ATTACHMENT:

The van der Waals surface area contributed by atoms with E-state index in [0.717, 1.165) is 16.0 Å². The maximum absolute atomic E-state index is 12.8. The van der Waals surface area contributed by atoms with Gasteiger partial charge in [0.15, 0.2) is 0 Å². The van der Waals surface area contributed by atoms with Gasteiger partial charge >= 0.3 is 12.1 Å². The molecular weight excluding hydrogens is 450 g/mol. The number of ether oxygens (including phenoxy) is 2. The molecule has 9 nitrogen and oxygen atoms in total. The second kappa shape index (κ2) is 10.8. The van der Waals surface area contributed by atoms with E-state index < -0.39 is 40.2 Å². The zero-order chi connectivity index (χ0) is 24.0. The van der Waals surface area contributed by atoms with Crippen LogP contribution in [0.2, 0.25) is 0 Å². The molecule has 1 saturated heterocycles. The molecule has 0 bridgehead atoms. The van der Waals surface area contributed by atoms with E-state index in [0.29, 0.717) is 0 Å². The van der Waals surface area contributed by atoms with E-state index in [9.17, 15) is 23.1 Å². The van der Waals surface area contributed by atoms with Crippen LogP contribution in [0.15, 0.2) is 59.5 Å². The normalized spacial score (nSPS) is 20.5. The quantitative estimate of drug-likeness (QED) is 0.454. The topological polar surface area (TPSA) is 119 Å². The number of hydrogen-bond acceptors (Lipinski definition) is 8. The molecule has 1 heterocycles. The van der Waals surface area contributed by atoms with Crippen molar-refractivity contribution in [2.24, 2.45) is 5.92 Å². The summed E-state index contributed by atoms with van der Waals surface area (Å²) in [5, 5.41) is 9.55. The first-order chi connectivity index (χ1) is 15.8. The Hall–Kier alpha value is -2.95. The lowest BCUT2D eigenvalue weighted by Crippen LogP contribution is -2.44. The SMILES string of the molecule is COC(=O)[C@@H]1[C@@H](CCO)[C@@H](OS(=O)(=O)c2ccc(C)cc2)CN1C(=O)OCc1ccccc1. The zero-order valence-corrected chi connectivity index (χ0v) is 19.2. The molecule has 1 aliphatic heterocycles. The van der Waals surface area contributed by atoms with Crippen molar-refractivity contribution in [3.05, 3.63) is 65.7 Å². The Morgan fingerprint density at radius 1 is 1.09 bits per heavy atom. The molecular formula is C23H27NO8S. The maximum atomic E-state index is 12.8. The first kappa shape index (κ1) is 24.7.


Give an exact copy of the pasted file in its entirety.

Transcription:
The van der Waals surface area contributed by atoms with E-state index in [0.717, 1.165) is 16.0 Å². The maximum absolute atomic E-state index is 12.8. The van der Waals surface area contributed by atoms with Gasteiger partial charge in [0.15, 0.2) is 0 Å². The van der Waals surface area contributed by atoms with Gasteiger partial charge >= 0.3 is 12.1 Å². The molecular weight excluding hydrogens is 450 g/mol. The number of ether oxygens (including phenoxy) is 2. The molecule has 9 nitrogen and oxygen atoms in total. The second kappa shape index (κ2) is 10.8. The van der Waals surface area contributed by atoms with E-state index < -0.39 is 40.2 Å². The zero-order chi connectivity index (χ0) is 24.0. The van der Waals surface area contributed by atoms with Crippen LogP contribution in [0.2, 0.25) is 0 Å². The molecule has 1 saturated heterocycles. The molecule has 0 bridgehead atoms. The van der Waals surface area contributed by atoms with E-state index in [0.29, 0.717) is 0 Å². The van der Waals surface area contributed by atoms with E-state index in [9.17, 15) is 23.1 Å². The van der Waals surface area contributed by atoms with Crippen LogP contribution in [0.15, 0.2) is 59.5 Å². The normalized spacial score (nSPS) is 20.5. The quantitative estimate of drug-likeness (QED) is 0.454. The topological polar surface area (TPSA) is 119 Å². The number of hydrogen-bond acceptors (Lipinski definition) is 8. The molecule has 1 heterocycles. The van der Waals surface area contributed by atoms with Crippen molar-refractivity contribution in [2.24, 2.45) is 5.92 Å². The summed E-state index contributed by atoms with van der Waals surface area (Å²) in [5, 5.41) is 9.55. The first-order chi connectivity index (χ1) is 15.8. The Hall–Kier alpha value is -2.95. The lowest BCUT2D eigenvalue weighted by Crippen LogP contribution is -2.44. The SMILES string of the molecule is COC(=O)[C@@H]1[C@@H](CCO)[C@@H](OS(=O)(=O)c2ccc(C)cc2)CN1C(=O)OCc1ccccc1. The zero-order valence-corrected chi connectivity index (χ0v) is 19.2. The molecule has 1 aliphatic heterocycles. The van der Waals surface area contributed by atoms with Crippen molar-refractivity contribution in [3.05, 3.63) is 65.7 Å². The Morgan fingerprint density at radius 1 is 1.09 bits per heavy atom. The molecular formula is C23H27NO8S. The maximum atomic E-state index is 12.8. The first kappa shape index (κ1) is 24.7.